London Underground To Use Travel Ambassadors To "Beat Strike"

Rachel Holdsworth
By Rachel Holdsworth Last edited 63 months ago
London Underground To Use Travel Ambassadors To "Beat Strike"

tubestrike_230114Today, London Underground has demonstrated precisely how not to behave while trying to avert strikes: announce their own private army of strike breakers.

The RMT has called two 48 hour strikes in February in response to 750 job cuts and ticket office closures (the TSSA is expected to follow suit). The union and LU have been in talks at ACAS to try and find some common ground, but today came a Transport for London press release announcing that TfL's Travel Ambassadors – originally used during the Olympics to help people find their way around – will "help Londoners beat totally unnecessary industrial action".

Firstly: we think TfL's being a bit misleading here. All the Ambassadors will be able to do is give information on alternative methods of transport; there's 1,000 of them, they're not going to be able to keep the network running. Information will be useful, but even if stations "remain open for customers" we still ain't going to be able to use them.

Secondly: this rather assumes the Ambassadors don't mind being used as, essentially, strike breakers. (Or, if you prefer, scabs.) How many of these Ambassadors are union members? How many will actually turn out? Will union members who are also Ambassadors be penalised by LU if they don't "volunteer" (strange choice of words from TfL; if the Ambassadors turn out will they get paid their normal wage?). Could this politicised use of Ambassadors even put people off volunteering?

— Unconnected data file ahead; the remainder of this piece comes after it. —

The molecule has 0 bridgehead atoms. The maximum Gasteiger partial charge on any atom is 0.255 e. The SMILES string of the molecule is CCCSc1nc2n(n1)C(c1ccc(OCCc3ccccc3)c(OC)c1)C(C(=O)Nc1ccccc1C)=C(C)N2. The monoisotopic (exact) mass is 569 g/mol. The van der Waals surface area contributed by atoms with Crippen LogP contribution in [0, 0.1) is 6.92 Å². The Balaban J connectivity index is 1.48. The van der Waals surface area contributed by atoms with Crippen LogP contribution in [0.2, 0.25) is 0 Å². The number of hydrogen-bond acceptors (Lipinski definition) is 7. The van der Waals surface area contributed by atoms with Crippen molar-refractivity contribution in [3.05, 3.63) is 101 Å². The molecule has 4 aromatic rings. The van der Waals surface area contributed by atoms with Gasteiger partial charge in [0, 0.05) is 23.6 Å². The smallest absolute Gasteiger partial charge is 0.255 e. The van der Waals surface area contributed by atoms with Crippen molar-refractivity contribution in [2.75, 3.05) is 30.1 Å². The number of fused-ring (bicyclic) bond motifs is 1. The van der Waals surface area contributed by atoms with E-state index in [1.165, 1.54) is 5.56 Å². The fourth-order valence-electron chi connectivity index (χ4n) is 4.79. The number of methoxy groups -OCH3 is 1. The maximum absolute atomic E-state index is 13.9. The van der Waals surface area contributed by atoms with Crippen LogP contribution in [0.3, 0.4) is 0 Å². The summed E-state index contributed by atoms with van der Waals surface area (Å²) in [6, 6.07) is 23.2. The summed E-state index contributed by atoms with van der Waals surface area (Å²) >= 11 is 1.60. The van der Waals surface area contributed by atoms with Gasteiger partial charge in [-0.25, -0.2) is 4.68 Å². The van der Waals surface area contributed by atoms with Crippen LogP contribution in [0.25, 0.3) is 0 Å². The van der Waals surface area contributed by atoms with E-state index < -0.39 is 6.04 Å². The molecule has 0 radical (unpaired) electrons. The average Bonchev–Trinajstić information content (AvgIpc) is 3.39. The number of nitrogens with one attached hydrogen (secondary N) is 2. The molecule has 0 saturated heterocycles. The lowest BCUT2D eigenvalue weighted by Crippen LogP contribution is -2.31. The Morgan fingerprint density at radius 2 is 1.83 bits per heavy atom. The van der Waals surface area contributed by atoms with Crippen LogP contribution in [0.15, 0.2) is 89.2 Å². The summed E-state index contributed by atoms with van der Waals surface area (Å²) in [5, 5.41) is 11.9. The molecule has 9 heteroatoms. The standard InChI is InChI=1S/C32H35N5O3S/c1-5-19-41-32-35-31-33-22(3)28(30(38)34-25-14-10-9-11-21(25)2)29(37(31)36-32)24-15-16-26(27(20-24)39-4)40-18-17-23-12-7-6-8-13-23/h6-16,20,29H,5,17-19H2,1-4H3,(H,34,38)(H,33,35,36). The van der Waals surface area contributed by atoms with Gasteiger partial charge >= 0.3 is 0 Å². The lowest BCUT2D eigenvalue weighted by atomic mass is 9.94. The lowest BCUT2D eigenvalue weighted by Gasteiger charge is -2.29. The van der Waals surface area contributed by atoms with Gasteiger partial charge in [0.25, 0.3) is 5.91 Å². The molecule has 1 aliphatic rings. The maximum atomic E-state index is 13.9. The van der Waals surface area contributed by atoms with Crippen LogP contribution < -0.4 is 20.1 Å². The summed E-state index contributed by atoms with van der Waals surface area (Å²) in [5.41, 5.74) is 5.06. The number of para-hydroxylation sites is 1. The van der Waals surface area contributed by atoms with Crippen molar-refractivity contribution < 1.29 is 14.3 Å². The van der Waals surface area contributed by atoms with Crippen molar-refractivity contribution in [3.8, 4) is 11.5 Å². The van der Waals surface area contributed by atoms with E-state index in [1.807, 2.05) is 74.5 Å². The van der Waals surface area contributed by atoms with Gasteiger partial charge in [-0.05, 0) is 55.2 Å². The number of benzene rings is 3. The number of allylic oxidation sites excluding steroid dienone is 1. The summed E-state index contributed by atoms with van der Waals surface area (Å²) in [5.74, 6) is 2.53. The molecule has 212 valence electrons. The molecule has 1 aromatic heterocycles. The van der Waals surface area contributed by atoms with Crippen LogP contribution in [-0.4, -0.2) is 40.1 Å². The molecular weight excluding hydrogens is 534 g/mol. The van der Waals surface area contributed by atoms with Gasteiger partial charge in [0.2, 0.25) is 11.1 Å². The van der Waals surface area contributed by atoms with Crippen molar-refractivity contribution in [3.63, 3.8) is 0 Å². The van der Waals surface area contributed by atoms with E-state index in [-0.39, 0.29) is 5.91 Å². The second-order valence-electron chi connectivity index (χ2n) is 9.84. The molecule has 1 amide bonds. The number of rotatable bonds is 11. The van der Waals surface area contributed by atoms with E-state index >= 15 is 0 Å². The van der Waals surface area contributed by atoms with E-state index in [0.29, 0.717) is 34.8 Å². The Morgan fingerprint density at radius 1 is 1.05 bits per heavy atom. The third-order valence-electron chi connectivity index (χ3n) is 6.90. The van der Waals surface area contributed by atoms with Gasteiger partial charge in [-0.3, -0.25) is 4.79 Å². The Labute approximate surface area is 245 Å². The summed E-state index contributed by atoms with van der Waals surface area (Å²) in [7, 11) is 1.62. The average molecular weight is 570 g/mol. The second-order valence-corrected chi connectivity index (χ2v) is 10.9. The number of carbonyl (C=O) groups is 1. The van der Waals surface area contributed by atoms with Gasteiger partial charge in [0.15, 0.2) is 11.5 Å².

Thirdly: if you're in the middle of negotiations to solve a dispute, surely declaring you've found a way around a strike is just going to piss off the union you're attempting to talk to? Londoners would like this resolved, thanks, not each side to dig in further.

London Underground says there will be no compulsory redundancies and that there'll be a job for all staff who are "prepared to be flexible". The RMT has previously said staff are being made to reapply for their own jobs. We can't help wondering if some of the "flexibility" required is code for "alright, who's doing the midnight-8am shift Friday and Saturday nights at Piccadilly Circus?"; these are significant changes to people's jobs. TfL also insists that closing ticket offices will make staff more available to passengers, but questions have been asked this week whether previous job cuts led to disabled Londoners being unable to use step-free access because of staff shortages.

Strikes are currently set for between between 12pm on 4 February to 11.59am on 6 February, and the same hours on 11-13 February. The RMT has also called two 48 hour strikes on the DLR over pay and conditions, for between 04.30 on 29 January to 04.29 on 31 January, and 12pm on 4 February to 11.59am on 6 February, which coincides with the first tube strike.

Photo by CGP Grey from the Londonist Flickr pool

Last Updated 23 January 2014